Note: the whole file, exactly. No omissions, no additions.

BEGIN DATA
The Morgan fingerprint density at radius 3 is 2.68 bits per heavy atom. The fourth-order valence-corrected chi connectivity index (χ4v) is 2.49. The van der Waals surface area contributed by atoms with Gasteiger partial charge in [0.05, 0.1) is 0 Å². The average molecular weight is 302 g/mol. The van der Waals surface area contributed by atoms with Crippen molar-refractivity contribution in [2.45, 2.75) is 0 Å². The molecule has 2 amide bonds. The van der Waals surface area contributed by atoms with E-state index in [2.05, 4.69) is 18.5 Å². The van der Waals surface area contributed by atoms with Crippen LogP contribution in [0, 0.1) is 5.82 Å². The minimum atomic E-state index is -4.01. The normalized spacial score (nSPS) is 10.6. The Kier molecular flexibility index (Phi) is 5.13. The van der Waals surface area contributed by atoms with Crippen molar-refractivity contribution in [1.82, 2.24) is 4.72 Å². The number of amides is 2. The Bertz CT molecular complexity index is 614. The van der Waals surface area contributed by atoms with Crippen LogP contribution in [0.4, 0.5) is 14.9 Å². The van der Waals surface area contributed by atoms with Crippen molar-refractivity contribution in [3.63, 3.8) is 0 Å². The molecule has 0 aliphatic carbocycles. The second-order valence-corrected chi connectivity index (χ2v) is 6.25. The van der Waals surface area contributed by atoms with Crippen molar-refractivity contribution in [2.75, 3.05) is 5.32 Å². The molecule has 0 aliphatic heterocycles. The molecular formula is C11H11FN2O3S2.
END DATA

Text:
The Morgan fingerprint density at radius 3 is 2.68 bits per heavy atom. The fourth-order valence-corrected chi connectivity index (χ4v) is 2.49. The van der Waals surface area contributed by atoms with Gasteiger partial charge in [0.05, 0.1) is 0 Å². The average molecular weight is 302 g/mol. The van der Waals surface area contributed by atoms with Crippen molar-refractivity contribution in [2.45, 2.75) is 0 Å². The molecule has 2 amide bonds. The van der Waals surface area contributed by atoms with E-state index in [2.05, 4.69) is 18.5 Å². The van der Waals surface area contributed by atoms with Crippen LogP contribution in [0, 0.1) is 5.82 Å². The minimum atomic E-state index is -4.01. The normalized spacial score (nSPS) is 10.6. The Kier molecular flexibility index (Phi) is 5.13. The van der Waals surface area contributed by atoms with Crippen molar-refractivity contribution in [1.82, 2.24) is 4.72 Å². The number of amides is 2. The Bertz CT molecular complexity index is 614. The van der Waals surface area contributed by atoms with Crippen LogP contribution in [0.4, 0.5) is 14.9 Å². The van der Waals surface area contributed by atoms with Crippen molar-refractivity contribution in [3.63, 3.8) is 0 Å². The molecule has 0 aliphatic carbocycles. The second-order valence-corrected chi connectivity index (χ2v) is 6.25. The van der Waals surface area contributed by atoms with Crippen molar-refractivity contribution in [2.75, 3.05) is 5.32 Å². The molecule has 0 aliphatic heterocycles. The molecular formula is C11H11FN2O3S2.